You may have heard that Apple is Doomed. No, this isn't 2013, or 2014, or even 2015. It's 2019 (already) and one of the first things to happen this year in the tech universe was the declaration that Apple's mighty house, the house that built the iPhone, was finally crumbling. Why? Because Apple didn't get enough people to upgrade to a new iPhone.
Now, we can discuss why Apple might not have had a lot of people upgrade to an iPhone near the end of 2018. The company has already confirmed that new activations of iPhones actually set a record in the United States and Canada, so things aren't completely dire. However, Apple has also confirmed that they are going to have a pretty weak first fiscal quarter in 2019, and that's what sent the industry and its analysts into a bit of a tizzy.
The difference this time around is that it is actually Apple saying all the negative things about iPhone upgrades, pointing to issues in sales in greater China, or not moving enough devices in developing markets, or even the too-hard-ignore $29 battery replacement program the was in place throughout 2018. This isn't just analysts being analysts.
Apple told all of us that it wasn't going to have a lot of positive bullet points in its next earnings call, at least when it comes to the iPhone.
Apple calling out its own battery replacement program is kind of interesting to me, because I can personally attest to that fact impeding an upgrade for Apple. I know several people who chose to keep their older iPhone and get the battery replaced rather than opt for a brand new model.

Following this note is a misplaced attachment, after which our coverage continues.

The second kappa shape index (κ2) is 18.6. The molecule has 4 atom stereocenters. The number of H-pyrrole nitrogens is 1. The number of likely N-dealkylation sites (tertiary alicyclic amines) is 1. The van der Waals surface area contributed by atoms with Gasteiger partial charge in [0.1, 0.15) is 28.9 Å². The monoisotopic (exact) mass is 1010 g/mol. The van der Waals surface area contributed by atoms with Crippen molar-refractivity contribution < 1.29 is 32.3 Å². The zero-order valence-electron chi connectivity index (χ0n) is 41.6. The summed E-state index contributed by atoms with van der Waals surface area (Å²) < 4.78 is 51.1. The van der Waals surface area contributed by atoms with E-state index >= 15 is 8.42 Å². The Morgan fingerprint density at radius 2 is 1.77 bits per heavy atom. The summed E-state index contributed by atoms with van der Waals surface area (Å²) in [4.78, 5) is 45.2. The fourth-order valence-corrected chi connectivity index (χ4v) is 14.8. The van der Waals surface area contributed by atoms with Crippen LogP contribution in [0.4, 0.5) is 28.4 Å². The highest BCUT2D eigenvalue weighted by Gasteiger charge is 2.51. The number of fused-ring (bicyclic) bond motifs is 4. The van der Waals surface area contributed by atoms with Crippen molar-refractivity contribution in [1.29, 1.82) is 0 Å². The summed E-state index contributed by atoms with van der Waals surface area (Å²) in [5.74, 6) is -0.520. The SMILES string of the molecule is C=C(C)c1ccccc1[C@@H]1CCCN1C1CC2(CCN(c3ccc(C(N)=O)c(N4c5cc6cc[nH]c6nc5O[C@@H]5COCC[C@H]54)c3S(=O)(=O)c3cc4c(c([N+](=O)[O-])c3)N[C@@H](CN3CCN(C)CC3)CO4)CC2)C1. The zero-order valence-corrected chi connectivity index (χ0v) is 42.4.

"It can last one more year," is something I heard quite a bit.
Now, I don't know what those people are waiting for exactly. Maybe Apple does reduce the cost for consumers buying iPhones this year. Who knows! Whatever the case, Apple definitely had a rough go of trying to convince people to buy a new iPhone in late 2018, and it sounds like it'll have an impact and require some major changes for the company heading into 2019.
But, I was curious about something. Apple obviously removed the 3.5mm headphone jack from the iPhone several years ago, and by now it should just be what the industry expects (from flagship phones), with only a few exceptions. Still, I know that a headphone jack is a feature that some people want.
Which got me wondering: If you still want a headphone jack in your phone, and if Apple put it back in its flagship models (or even the iPhone XR lineup), would you buy a new iPhone in that case? Have you held onto your iPhone with a headphone jack because you don't want to lose the port, and would you upgrade to a new model if it made a comeback? Let me know!